(This article belongs to the Special Issue Coal Conversion Processes)
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Article
A Preliminary Techno-Economic Analysis on the Calcium Looping Process with Simultaneous Capture of CO2 and SO2 from a Coal-Based Combustion Power Plant
Energies 2020, 13(9), 2176; https://doi.org/10.3390/en13092176 - 01 May 2020
Cited by 5 | Viewed by 655
Abstract
The increase of capital investments and operation and maintenance (O&M) costs represents a current limitation to the diffusion of carbon capture systems for the clean combustion of fossil fuels. However, post-combustion systems, such as calcium looping (CaL), for CO2 capture from flue [...] Read more.
The increase of capital investments and operation and maintenance (O&M) costs represents a current limitation to the diffusion of carbon capture systems for the clean combustion of fossil fuels. However, post-combustion systems, such as calcium looping (CaL), for CO2 capture from flue gas are the most attractive carbon capture systems since they can be installed at new plants and retrofitted into existing power plants. This work investigates the pros and cons of employing a calcium looping system for CO2 capture and also as a desulphurization unit. A preliminary techno-economic analysis was carried out comparing a base case consisting of a coal-based power plant of about 550MWe with a desulphurization unit (Case 1), the same plant but with a CaL system added for CO2 capture (Case 2), or the same plant but with a CaL system for simultaneous capture of CO2 and SO2 and the removal of the desulphurization unit (Case 3). Case 2 resulted in a 67% increase of capital investment with respect to the benchmark case, while the increase was lower (48%) in Case 3. In terms of O&M costs, the most important item was represented by the yearly maintenance cost of the desulphurization unit. In fact, in Case 3, a reduction of O&M costs of about 8% was observed with respect to Case 2. Full article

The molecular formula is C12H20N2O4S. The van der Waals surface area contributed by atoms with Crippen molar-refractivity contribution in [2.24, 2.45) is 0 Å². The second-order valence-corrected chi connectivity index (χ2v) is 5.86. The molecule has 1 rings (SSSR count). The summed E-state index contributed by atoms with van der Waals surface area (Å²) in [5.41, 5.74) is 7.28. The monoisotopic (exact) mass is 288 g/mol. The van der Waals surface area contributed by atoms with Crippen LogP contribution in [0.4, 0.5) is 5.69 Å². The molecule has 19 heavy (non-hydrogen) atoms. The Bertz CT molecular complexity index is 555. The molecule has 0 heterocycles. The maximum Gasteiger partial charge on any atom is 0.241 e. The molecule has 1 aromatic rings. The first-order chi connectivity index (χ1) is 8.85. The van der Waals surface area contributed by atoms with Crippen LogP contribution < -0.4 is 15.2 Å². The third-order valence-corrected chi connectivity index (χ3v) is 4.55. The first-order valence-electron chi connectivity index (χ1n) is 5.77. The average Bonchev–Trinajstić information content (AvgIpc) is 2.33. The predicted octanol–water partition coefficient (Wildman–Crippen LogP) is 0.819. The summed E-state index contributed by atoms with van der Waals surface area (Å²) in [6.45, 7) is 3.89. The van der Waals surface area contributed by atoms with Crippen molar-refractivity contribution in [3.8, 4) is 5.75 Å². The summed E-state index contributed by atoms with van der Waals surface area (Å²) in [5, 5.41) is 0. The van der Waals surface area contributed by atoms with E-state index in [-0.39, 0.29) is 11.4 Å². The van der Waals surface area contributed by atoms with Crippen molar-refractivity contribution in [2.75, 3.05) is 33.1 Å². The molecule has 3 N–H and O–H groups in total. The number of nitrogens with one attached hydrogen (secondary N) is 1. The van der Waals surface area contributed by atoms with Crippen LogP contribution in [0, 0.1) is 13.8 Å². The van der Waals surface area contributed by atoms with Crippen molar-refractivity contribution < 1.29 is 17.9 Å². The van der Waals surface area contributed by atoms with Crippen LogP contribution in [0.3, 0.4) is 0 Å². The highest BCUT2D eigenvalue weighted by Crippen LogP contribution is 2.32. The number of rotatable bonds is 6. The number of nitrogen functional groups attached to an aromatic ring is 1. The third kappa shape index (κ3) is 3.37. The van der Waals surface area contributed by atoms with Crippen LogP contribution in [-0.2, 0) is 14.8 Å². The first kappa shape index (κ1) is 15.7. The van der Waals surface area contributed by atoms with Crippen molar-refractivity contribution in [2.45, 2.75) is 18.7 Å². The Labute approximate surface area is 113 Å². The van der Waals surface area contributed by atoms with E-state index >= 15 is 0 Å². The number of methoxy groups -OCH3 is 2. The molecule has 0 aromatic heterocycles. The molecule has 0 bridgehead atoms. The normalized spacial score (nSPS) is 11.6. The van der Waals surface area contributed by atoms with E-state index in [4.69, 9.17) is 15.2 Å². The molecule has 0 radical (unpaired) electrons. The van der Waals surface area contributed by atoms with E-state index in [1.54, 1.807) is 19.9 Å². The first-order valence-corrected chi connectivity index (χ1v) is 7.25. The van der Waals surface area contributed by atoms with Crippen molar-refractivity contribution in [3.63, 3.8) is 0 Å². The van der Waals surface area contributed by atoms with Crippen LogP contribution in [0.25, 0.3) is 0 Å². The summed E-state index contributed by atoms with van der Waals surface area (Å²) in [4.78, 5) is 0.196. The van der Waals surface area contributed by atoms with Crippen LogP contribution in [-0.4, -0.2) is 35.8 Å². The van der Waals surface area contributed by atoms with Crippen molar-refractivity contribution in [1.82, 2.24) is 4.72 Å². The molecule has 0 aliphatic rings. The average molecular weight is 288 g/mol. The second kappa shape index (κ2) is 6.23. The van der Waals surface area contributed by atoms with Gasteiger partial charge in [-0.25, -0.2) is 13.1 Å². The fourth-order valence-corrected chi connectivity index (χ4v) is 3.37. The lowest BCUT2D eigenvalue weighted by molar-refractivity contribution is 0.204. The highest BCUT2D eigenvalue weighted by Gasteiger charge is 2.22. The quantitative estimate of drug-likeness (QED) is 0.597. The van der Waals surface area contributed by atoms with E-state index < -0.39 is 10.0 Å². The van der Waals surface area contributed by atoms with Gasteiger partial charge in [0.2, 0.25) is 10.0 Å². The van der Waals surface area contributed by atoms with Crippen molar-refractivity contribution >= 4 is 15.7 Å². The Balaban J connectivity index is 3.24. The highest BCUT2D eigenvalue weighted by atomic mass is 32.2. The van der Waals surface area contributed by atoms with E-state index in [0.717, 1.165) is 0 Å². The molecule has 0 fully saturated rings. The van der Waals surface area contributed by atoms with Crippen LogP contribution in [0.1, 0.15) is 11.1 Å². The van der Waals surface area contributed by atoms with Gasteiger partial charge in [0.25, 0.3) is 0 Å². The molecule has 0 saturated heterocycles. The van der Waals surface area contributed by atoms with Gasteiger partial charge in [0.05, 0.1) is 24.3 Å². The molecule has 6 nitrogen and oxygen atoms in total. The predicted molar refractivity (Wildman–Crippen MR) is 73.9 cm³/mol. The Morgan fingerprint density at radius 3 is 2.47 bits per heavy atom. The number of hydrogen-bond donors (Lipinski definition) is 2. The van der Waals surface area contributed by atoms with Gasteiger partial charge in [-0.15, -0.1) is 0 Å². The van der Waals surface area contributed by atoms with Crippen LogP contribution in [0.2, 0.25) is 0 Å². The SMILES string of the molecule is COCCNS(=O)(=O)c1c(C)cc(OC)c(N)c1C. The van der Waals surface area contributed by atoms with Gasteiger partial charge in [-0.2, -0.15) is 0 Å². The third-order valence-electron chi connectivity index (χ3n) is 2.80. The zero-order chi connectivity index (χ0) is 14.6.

(This article belongs to the Special Issue Coal Conversion Processes)
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Article
Synthesis Gas Composition Prediction for Underground Coal Gasification Using a Thermochemical Equilibrium Modeling Approach
Energies 2020, 13(5), 1171; https://doi.org/10.3390/en13051171 - 04 Mar 2020
Cited by 1 | Viewed by 862
Abstract
Underground coal gasification (UCG) is an in situ conversion technique that enables the production of high-calorific synthesis gas from resources that are economically not minable by conventional methods. A broad range of end-use options is available for the synthesis gas, including fuels and [...] Read more.
Underground coal gasification (UCG) is an in situ conversion technique that enables the production of high-calorific synthesis gas from resources that are economically not minable by conventional methods. A broad range of end-use options is available for the synthesis gas, including fuels and chemical feedstock production. Furthermore, UCG also offers a high potential for integration with Carbon Capture and Storage (CCS) to mitigate greenhouse gas emissions. In the present study, a stoichiometric equilibrium model, based on minimization of the Gibbs function has been used to estimate the equilibrium composition of the synthesis gas. Thereto, we further developed and applied a proven thermodynamic equilibrium model to simulate the relevant thermochemical coal conversion processes (pyrolysis and gasification). Our modeling approach has been validated against thermodynamic models, laboratory gasification experiments and UCG field trial data reported in the literature. The synthesis gas compositions have been found to be in good agreement under a wide range of different operating conditions. Consequently, the presented modeling approach enables an efficient quantification of synthesis gas quality resulting from UCG, considering varying coal and oxidizer compositions at deposit-specific pressures and temperatures. Full article